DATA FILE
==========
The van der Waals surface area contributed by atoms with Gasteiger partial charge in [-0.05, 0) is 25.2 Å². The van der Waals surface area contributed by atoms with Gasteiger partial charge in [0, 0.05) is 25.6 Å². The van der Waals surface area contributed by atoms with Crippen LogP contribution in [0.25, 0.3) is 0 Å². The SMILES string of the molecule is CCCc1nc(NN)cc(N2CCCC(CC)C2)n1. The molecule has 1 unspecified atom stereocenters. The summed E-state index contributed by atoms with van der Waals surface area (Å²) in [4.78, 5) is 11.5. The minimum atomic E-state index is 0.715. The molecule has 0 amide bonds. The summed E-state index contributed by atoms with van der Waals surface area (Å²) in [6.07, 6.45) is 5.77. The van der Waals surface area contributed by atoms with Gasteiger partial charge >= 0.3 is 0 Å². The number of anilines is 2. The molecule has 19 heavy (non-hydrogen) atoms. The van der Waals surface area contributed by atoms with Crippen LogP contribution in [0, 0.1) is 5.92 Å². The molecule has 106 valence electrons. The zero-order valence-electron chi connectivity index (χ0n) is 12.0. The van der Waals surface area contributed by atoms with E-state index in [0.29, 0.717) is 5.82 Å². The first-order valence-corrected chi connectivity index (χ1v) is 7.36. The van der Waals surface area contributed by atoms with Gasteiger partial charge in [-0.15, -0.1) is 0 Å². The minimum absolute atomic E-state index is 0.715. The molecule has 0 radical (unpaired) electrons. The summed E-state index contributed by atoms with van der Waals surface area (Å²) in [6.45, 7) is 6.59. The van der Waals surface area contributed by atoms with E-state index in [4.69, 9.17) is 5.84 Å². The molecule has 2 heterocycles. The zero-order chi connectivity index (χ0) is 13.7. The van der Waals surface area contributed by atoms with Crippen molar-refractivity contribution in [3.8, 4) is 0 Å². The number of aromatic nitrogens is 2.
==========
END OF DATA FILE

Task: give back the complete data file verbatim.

The van der Waals surface area contributed by atoms with Gasteiger partial charge in [-0.05, 0) is 25.2 Å². The van der Waals surface area contributed by atoms with Gasteiger partial charge in [0, 0.05) is 25.6 Å². The van der Waals surface area contributed by atoms with Crippen LogP contribution in [0.25, 0.3) is 0 Å². The SMILES string of the molecule is CCCc1nc(NN)cc(N2CCCC(CC)C2)n1. The molecule has 1 unspecified atom stereocenters. The summed E-state index contributed by atoms with van der Waals surface area (Å²) in [4.78, 5) is 11.5. The minimum atomic E-state index is 0.715. The molecule has 0 amide bonds. The summed E-state index contributed by atoms with van der Waals surface area (Å²) in [6.07, 6.45) is 5.77. The van der Waals surface area contributed by atoms with Gasteiger partial charge >= 0.3 is 0 Å². The number of anilines is 2. The molecule has 19 heavy (non-hydrogen) atoms. The van der Waals surface area contributed by atoms with Crippen LogP contribution in [0, 0.1) is 5.92 Å². The molecule has 106 valence electrons. The zero-order valence-electron chi connectivity index (χ0n) is 12.0. The van der Waals surface area contributed by atoms with E-state index in [0.29, 0.717) is 5.82 Å². The first-order valence-corrected chi connectivity index (χ1v) is 7.36. The van der Waals surface area contributed by atoms with Gasteiger partial charge in [-0.15, -0.1) is 0 Å². The minimum absolute atomic E-state index is 0.715. The molecule has 0 radical (unpaired) electrons. The summed E-state index contributed by atoms with van der Waals surface area (Å²) in [6.45, 7) is 6.59. The van der Waals surface area contributed by atoms with E-state index in [4.69, 9.17) is 5.84 Å². The molecule has 2 heterocycles. The zero-order chi connectivity index (χ0) is 13.7. The van der Waals surface area contributed by atoms with Crippen molar-refractivity contribution in [3.8, 4) is 0 Å². The number of aromatic nitrogens is 2.